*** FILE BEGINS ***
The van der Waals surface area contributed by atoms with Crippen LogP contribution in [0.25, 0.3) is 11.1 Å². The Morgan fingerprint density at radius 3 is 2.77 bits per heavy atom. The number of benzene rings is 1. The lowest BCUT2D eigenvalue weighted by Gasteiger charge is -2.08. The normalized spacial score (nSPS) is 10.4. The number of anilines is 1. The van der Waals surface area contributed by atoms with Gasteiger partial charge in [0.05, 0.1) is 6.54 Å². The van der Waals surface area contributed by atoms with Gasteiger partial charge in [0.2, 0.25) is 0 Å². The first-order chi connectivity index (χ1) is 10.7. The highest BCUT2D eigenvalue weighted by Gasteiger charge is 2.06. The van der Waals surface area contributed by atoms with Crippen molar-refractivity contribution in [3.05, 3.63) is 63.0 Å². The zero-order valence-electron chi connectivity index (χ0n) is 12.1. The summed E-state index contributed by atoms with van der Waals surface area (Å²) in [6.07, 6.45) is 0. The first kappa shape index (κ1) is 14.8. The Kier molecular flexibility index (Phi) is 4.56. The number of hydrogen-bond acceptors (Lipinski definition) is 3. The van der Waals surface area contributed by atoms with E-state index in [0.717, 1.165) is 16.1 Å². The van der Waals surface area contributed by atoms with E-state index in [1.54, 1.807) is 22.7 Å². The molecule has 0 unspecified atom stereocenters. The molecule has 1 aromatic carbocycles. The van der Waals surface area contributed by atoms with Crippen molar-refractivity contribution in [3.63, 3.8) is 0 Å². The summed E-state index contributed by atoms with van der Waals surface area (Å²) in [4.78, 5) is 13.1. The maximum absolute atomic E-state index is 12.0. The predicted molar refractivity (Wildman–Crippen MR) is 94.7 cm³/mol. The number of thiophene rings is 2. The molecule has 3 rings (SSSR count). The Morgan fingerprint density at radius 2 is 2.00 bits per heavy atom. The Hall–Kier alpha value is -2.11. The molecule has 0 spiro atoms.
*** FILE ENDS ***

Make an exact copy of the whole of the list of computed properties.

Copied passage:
The van der Waals surface area contributed by atoms with Crippen LogP contribution in [0.25, 0.3) is 11.1 Å². The Morgan fingerprint density at radius 3 is 2.77 bits per heavy atom. The number of benzene rings is 1. The lowest BCUT2D eigenvalue weighted by Gasteiger charge is -2.08. The normalized spacial score (nSPS) is 10.4. The number of anilines is 1. The van der Waals surface area contributed by atoms with Gasteiger partial charge in [0.05, 0.1) is 6.54 Å². The van der Waals surface area contributed by atoms with Gasteiger partial charge in [0.2, 0.25) is 0 Å². The first-order chi connectivity index (χ1) is 10.7. The highest BCUT2D eigenvalue weighted by Gasteiger charge is 2.06. The van der Waals surface area contributed by atoms with Crippen molar-refractivity contribution in [3.05, 3.63) is 63.0 Å². The zero-order valence-electron chi connectivity index (χ0n) is 12.1. The summed E-state index contributed by atoms with van der Waals surface area (Å²) in [6.07, 6.45) is 0. The first kappa shape index (κ1) is 14.8. The Kier molecular flexibility index (Phi) is 4.56. The number of hydrogen-bond acceptors (Lipinski definition) is 3. The van der Waals surface area contributed by atoms with E-state index in [0.717, 1.165) is 16.1 Å². The van der Waals surface area contributed by atoms with E-state index in [1.54, 1.807) is 22.7 Å². The molecule has 0 unspecified atom stereocenters. The molecule has 1 aromatic carbocycles. The van der Waals surface area contributed by atoms with Crippen molar-refractivity contribution in [3.63, 3.8) is 0 Å². The summed E-state index contributed by atoms with van der Waals surface area (Å²) in [4.78, 5) is 13.1. The maximum absolute atomic E-state index is 12.0. The predicted molar refractivity (Wildman–Crippen MR) is 94.7 cm³/mol. The number of thiophene rings is 2. The molecule has 3 rings (SSSR count). The Morgan fingerprint density at radius 2 is 2.00 bits per heavy atom. The Hall–Kier alpha value is -2.11. The molecule has 0 spiro atoms.